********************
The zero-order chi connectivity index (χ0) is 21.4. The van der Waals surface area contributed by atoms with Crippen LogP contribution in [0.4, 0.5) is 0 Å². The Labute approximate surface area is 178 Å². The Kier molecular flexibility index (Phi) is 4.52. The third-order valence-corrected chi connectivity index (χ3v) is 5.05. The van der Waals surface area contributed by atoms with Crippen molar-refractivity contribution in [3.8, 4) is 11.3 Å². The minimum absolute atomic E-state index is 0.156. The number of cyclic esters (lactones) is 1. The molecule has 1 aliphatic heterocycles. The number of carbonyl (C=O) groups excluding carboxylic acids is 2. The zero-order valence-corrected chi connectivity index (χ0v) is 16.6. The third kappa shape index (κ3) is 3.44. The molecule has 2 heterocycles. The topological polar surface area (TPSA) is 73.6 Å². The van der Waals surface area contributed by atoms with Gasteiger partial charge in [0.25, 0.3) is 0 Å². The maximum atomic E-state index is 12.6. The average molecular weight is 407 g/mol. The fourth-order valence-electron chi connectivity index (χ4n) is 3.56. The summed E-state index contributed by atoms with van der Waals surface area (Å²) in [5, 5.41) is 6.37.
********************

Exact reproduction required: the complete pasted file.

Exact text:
The zero-order chi connectivity index (χ0) is 21.4. The van der Waals surface area contributed by atoms with Crippen LogP contribution in [0.4, 0.5) is 0 Å². The Labute approximate surface area is 178 Å². The Kier molecular flexibility index (Phi) is 4.52. The third-order valence-corrected chi connectivity index (χ3v) is 5.05. The van der Waals surface area contributed by atoms with Crippen molar-refractivity contribution in [3.8, 4) is 11.3 Å². The minimum absolute atomic E-state index is 0.156. The number of cyclic esters (lactones) is 1. The molecule has 1 aliphatic heterocycles. The number of carbonyl (C=O) groups excluding carboxylic acids is 2. The zero-order valence-corrected chi connectivity index (χ0v) is 16.6. The third kappa shape index (κ3) is 3.44. The molecule has 2 heterocycles. The topological polar surface area (TPSA) is 73.6 Å². The van der Waals surface area contributed by atoms with Gasteiger partial charge in [0.25, 0.3) is 0 Å². The maximum atomic E-state index is 12.6. The average molecular weight is 407 g/mol. The fourth-order valence-electron chi connectivity index (χ4n) is 3.56. The summed E-state index contributed by atoms with van der Waals surface area (Å²) in [5, 5.41) is 6.37.